One Pollster Has Stopped Polling the Republican Primary. Will Others Follow?

Let our journalists help you make sense of the noise: Subscribe to the Mother Jones Daily newsletter and get a recap of news that matters.


I’ve been wondering for a while who the first pollster would be to stop polling the Republican primary. Today I got my answer:

As candidates jostle to make the cut for the first GOP presidential debate this week, the McClatchy-Marist Poll has temporarily suspended polling on primary voter choices out of concern that public polls are being misused to decide who will be in and who will be excluded.

….“It’s a problem when it’s shaping who gets to sit at the table,” said Lee Miringoff, director of the Marist Institute….“It’s making candidates change their behavior. Kasich is trying to get a big bounce. Rand Paul has a video with a chain saw. Lindsay Graham is hitting cell phones with golf clubs,” Miringoff said. “Now the public polls are affecting the process they’re supposed to be measuring.”

Miringoff is also concerned that candidates may be excluded from the debate due to differences between 10th and 11th place that are so close they’re within the margin of error. I think those concerns are overblown, but that doesn’t mean they aren’t real. There’s clearly a certain amount of arbitrariness at work here.

I doubt that very many outfits will pull out of primary polling. But a few more might, and of course that also affects which candidates will make the cut. In the end, then, McClatchy might be kidding itself here. There’s just no way for news organizations that make editorial and placement judgments to avoid affecting the events they report on. It might be best to accept that and deal with it openly instead of pretending they can make it go away.

FACT:

Mother Jones was founded as a nonprofit in 1976 because we knew corporations and the wealthy wouldn't fund the type of hard-hitting journalism we set out to do.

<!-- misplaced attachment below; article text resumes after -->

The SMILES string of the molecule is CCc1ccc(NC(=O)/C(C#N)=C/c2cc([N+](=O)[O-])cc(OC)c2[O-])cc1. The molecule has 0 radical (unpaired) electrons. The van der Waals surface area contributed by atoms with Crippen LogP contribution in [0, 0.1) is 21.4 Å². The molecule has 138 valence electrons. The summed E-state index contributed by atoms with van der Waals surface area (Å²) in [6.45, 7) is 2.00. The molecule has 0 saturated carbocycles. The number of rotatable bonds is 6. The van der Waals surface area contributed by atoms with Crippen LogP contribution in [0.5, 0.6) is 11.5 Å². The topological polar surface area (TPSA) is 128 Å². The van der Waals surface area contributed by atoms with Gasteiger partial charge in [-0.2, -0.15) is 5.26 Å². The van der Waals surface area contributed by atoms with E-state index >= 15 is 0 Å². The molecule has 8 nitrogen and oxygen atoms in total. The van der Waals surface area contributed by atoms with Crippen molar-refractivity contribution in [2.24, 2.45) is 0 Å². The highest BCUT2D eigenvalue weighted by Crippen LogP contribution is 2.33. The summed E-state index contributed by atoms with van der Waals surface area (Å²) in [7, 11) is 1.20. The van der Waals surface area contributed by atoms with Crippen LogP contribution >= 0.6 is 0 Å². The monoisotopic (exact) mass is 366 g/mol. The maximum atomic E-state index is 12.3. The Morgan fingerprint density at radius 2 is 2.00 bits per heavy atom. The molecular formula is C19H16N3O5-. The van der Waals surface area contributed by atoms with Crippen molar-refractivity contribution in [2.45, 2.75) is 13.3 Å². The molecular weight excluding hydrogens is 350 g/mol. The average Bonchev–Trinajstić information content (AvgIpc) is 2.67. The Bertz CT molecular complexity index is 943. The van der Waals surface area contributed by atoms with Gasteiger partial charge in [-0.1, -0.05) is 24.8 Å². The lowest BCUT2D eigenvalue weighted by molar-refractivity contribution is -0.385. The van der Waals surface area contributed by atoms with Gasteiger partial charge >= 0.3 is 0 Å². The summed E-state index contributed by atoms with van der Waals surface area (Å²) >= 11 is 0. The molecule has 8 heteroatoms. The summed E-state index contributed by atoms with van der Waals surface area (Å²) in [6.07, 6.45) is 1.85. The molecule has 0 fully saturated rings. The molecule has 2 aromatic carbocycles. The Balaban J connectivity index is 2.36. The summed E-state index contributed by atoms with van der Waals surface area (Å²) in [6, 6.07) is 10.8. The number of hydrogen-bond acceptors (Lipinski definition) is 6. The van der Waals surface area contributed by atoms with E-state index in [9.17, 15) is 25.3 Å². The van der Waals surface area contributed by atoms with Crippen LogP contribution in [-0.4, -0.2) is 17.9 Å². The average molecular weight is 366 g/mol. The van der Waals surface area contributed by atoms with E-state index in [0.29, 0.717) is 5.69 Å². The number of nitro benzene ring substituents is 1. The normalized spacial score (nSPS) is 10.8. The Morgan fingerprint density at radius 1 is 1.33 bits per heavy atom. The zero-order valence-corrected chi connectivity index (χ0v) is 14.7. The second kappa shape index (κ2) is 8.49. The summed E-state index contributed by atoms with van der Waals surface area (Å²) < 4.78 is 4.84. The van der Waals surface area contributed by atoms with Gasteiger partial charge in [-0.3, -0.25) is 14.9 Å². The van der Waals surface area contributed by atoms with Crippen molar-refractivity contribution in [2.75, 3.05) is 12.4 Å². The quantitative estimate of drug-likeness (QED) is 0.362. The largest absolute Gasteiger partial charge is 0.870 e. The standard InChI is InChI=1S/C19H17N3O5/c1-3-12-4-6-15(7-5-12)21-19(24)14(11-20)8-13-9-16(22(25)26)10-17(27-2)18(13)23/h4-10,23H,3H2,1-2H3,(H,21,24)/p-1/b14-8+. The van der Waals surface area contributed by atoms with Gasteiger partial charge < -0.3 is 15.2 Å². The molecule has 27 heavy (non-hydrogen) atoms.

Today, reader support makes up about two-thirds of our budget, allows us to dig deep on stories that matter, and lets us keep our reporting free for everyone. If you value what you get from Mother Jones, please join us with a tax-deductible donation today so we can keep on doing the type of journalism 2020 demands.

payment methods

FACT:

Mother Jones was founded as a nonprofit in 1976 because we knew corporations and the wealthy wouldn't fund the type of hard-hitting journalism we set out to do.

Today, reader support makes up about two-thirds of our budget, allows us to dig deep on stories that matter, and lets us keep our reporting free for everyone. If you value what you get from Mother Jones, please join us with a tax-deductible donation today so we can keep on doing the type of journalism 2020 demands.

payment methods

We Recommend

Latest

Sign up for our free newsletter

Subscribe to the Mother Jones Daily to have our top stories delivered directly to your inbox.

Get our award-winning magazine

Save big on a full year of investigations, ideas, and insights.

Subscribe

Support our journalism

Help Mother Jones' reporters dig deep with a tax-deductible donation.

Donate